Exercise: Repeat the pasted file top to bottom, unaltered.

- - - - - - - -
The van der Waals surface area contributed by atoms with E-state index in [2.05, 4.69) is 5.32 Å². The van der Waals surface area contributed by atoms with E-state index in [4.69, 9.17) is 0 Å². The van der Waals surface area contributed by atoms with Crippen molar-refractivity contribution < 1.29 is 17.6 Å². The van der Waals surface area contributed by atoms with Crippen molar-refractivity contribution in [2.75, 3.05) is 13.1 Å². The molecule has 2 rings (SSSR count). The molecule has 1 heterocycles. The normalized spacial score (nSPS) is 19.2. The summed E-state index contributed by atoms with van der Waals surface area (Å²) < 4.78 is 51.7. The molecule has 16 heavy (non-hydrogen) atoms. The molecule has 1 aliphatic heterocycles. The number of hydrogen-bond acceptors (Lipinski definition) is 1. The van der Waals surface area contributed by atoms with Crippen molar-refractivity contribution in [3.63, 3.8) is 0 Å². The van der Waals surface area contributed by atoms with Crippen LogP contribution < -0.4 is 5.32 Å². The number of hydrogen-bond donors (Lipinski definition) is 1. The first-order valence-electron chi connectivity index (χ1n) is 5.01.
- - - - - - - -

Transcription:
The van der Waals surface area contributed by atoms with E-state index in [2.05, 4.69) is 5.32 Å². The van der Waals surface area contributed by atoms with E-state index in [4.69, 9.17) is 0 Å². The van der Waals surface area contributed by atoms with Crippen molar-refractivity contribution < 1.29 is 17.6 Å². The van der Waals surface area contributed by atoms with Crippen molar-refractivity contribution in [2.75, 3.05) is 13.1 Å². The molecule has 2 rings (SSSR count). The molecule has 1 heterocycles. The normalized spacial score (nSPS) is 19.2. The summed E-state index contributed by atoms with van der Waals surface area (Å²) < 4.78 is 51.7. The molecule has 16 heavy (non-hydrogen) atoms. The molecule has 1 aliphatic heterocycles. The number of hydrogen-bond acceptors (Lipinski definition) is 1. The van der Waals surface area contributed by atoms with Crippen molar-refractivity contribution in [3.63, 3.8) is 0 Å². The van der Waals surface area contributed by atoms with Crippen LogP contribution < -0.4 is 5.32 Å². The number of hydrogen-bond donors (Lipinski definition) is 1. The first-order valence-electron chi connectivity index (χ1n) is 5.01.